“The crazy thing is, with venues and wedding facilities, sanitizing and doing stuff like that is in our routine already. It’s weird that we were shut down,” he said.

“Here, everything goes through the dishwasher with sanitzer at 200 degrees, and everything is wiped down in the kitchen and tables. That’s always been the case,” he said.

However, at his next event, he said he’ll make sure all tables are set six feet apart and capacity is eight to a table. Prior to the pandemic, he said, there may have been up to 10 to 12 people at a table.

He added his staff will “for quite a while” wear gloves and masks, even if restrictions further relax in the future.

Gary Olson, of Thee Ellsworth Manor in Sharon, also said he’s getting very anxious for business to pick up.

“I’m dying to do something, get open here” he said, of the 10-year-old business. “I haven’t done anything in months.”

He added that typically, he has 10 to 15 weddings a year. But in 2020, it was “hardly any.”

His last wedding was in September of 2019.

“A lot of people that were going to get married last year, they said they eloped,” he said.

Olson said the business also does outside estate tent weddings. He added it has been less than half what it had been in past years.

However, he added he’s already starting to see change on the horizon. His first wedding since September 2019 is in July, and by then, he said the pandemic will be even more under control than it is now.

Since the Manor is an outdoor venue, Olson said he now has people calling “all the time.”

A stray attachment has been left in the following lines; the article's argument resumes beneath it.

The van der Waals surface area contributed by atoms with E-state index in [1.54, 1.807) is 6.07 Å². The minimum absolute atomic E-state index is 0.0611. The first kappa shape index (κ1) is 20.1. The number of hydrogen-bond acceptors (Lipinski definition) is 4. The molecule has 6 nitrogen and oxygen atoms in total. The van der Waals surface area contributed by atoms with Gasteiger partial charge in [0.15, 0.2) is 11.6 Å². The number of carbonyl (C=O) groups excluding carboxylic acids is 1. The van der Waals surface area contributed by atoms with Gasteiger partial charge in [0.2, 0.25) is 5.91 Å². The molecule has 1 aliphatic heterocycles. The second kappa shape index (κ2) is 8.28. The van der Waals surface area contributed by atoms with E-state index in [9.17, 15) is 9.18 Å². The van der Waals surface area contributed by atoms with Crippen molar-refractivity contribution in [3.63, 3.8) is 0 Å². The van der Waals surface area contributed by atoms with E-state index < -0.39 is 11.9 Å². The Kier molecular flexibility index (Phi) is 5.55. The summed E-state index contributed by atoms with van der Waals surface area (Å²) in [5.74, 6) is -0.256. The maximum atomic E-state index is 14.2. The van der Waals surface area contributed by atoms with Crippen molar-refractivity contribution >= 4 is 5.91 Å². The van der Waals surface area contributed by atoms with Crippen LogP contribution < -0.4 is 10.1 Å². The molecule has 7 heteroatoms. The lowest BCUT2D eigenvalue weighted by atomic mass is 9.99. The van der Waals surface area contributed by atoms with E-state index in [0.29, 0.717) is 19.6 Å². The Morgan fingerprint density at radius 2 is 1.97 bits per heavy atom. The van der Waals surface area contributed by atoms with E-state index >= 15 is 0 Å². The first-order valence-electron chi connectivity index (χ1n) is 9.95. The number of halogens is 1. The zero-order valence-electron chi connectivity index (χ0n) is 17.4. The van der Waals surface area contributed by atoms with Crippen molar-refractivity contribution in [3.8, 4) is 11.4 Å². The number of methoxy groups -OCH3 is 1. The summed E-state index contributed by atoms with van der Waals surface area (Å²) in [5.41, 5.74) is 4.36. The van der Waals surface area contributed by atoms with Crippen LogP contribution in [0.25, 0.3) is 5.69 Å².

He said he would leave the specific COVID-safety measures up to the vendors who run each event.

Kathy Johanson of KBJB Entertainment in New Milford, said to ensure safety, she purchased an RV for her entertainers.

“We’ve been looking into an RV for awhile. When the pandemic started, we had just gotten off of a tour, and as soon as we stepped back onto Connecticut soil, all hell broke loose,” she said. “At that point, I had made a decision that that’s going to have to be the way we roll from now.”

Since switching three years ago from a radio station to live in-person events and charity events, KBJB performers dress as female impersonators and tour across the country, entertaining audiences.

Prior to the pandemic, entertainers used the dressing rooms in the venues they performed in. Going forward, the RV will serve as a dressing room.

“It’s contained and we don’t have to be in a dressing room in another area inside a place that we’re unfamiliar with,” Johanson said. “It’s much safer for myself and my entertainers to travel in.”

She said although restrictions have been lifted, the RV is here to stay.

“We will use it even more now, because we’ll be traveling across country. Not only do we pack for ourselves, but we pack for every character,” she said. “We have a lot of costumes.”

Additionally, face shields will be worn and social distancing measures will be enforced, she said.

Prior to the pandemic, performers would have a lot of contact with the audience, she said. “There was a lot of touching them and dancing around them, but now we kind of dance away from them and wave,” Johanson said with a chuckle. “Our shows are very much audience participation, so keeping our distance will be very different but mandatory. Precaution is everything. We want to keep everybody safe when we’re doing a show.”

KBJB has several shows booked in the local area, and is preparing for a tour at the end of April.

Despite all the Covid restrictions that are still in effect, Johanson said she expects business won’t be slow.

“People are dying for some kind of fun entertainment,” she said.